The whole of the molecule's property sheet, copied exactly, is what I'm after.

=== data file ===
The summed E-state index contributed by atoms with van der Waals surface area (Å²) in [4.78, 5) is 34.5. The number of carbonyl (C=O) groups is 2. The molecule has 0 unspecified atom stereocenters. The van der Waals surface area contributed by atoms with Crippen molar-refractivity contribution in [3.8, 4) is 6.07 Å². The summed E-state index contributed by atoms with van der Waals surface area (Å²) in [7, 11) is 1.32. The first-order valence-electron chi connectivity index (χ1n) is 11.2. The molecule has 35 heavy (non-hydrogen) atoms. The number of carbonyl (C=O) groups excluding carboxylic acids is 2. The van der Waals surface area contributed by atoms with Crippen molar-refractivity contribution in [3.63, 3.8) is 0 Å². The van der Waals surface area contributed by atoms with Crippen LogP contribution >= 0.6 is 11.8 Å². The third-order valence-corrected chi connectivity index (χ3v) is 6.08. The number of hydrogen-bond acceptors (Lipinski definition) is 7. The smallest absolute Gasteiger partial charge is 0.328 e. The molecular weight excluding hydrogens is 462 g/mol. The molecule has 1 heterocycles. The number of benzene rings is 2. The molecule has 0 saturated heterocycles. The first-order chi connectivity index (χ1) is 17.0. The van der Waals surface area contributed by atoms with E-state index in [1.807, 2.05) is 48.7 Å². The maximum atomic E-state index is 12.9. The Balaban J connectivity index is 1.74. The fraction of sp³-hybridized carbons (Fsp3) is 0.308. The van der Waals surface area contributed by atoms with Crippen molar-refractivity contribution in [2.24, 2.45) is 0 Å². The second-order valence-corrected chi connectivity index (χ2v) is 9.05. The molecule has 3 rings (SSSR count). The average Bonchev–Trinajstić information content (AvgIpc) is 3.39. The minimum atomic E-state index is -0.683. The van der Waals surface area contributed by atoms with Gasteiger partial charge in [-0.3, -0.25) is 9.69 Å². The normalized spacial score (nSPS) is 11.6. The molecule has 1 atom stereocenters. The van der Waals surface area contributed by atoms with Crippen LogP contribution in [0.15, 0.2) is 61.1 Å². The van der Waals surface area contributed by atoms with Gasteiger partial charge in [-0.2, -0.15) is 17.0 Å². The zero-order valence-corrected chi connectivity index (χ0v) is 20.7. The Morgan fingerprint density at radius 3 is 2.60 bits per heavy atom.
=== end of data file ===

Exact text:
The summed E-state index contributed by atoms with van der Waals surface area (Å²) in [4.78, 5) is 34.5. The number of carbonyl (C=O) groups is 2. The molecule has 0 unspecified atom stereocenters. The van der Waals surface area contributed by atoms with Crippen molar-refractivity contribution in [3.8, 4) is 6.07 Å². The summed E-state index contributed by atoms with van der Waals surface area (Å²) in [7, 11) is 1.32. The first-order valence-electron chi connectivity index (χ1n) is 11.2. The molecule has 35 heavy (non-hydrogen) atoms. The number of carbonyl (C=O) groups excluding carboxylic acids is 2. The van der Waals surface area contributed by atoms with Crippen molar-refractivity contribution in [3.63, 3.8) is 0 Å². The van der Waals surface area contributed by atoms with Crippen LogP contribution >= 0.6 is 11.8 Å². The third-order valence-corrected chi connectivity index (χ3v) is 6.08. The number of hydrogen-bond acceptors (Lipinski definition) is 7. The smallest absolute Gasteiger partial charge is 0.328 e. The molecular weight excluding hydrogens is 462 g/mol. The molecule has 1 heterocycles. The number of benzene rings is 2. The molecule has 0 saturated heterocycles. The first-order chi connectivity index (χ1) is 17.0. The van der Waals surface area contributed by atoms with E-state index in [1.807, 2.05) is 48.7 Å². The maximum atomic E-state index is 12.9. The Balaban J connectivity index is 1.74. The fraction of sp³-hybridized carbons (Fsp3) is 0.308. The van der Waals surface area contributed by atoms with Crippen molar-refractivity contribution in [2.24, 2.45) is 0 Å². The second-order valence-corrected chi connectivity index (χ2v) is 9.05. The molecule has 3 rings (SSSR count). The average Bonchev–Trinajstić information content (AvgIpc) is 3.39. The minimum atomic E-state index is -0.683. The van der Waals surface area contributed by atoms with Gasteiger partial charge in [-0.3, -0.25) is 9.69 Å². The normalized spacial score (nSPS) is 11.6. The molecule has 1 atom stereocenters. The van der Waals surface area contributed by atoms with Crippen LogP contribution in [0.15, 0.2) is 61.1 Å². The van der Waals surface area contributed by atoms with Gasteiger partial charge in [-0.2, -0.15) is 17.0 Å². The zero-order valence-corrected chi connectivity index (χ0v) is 20.7. The Morgan fingerprint density at radius 3 is 2.60 bits per heavy atom.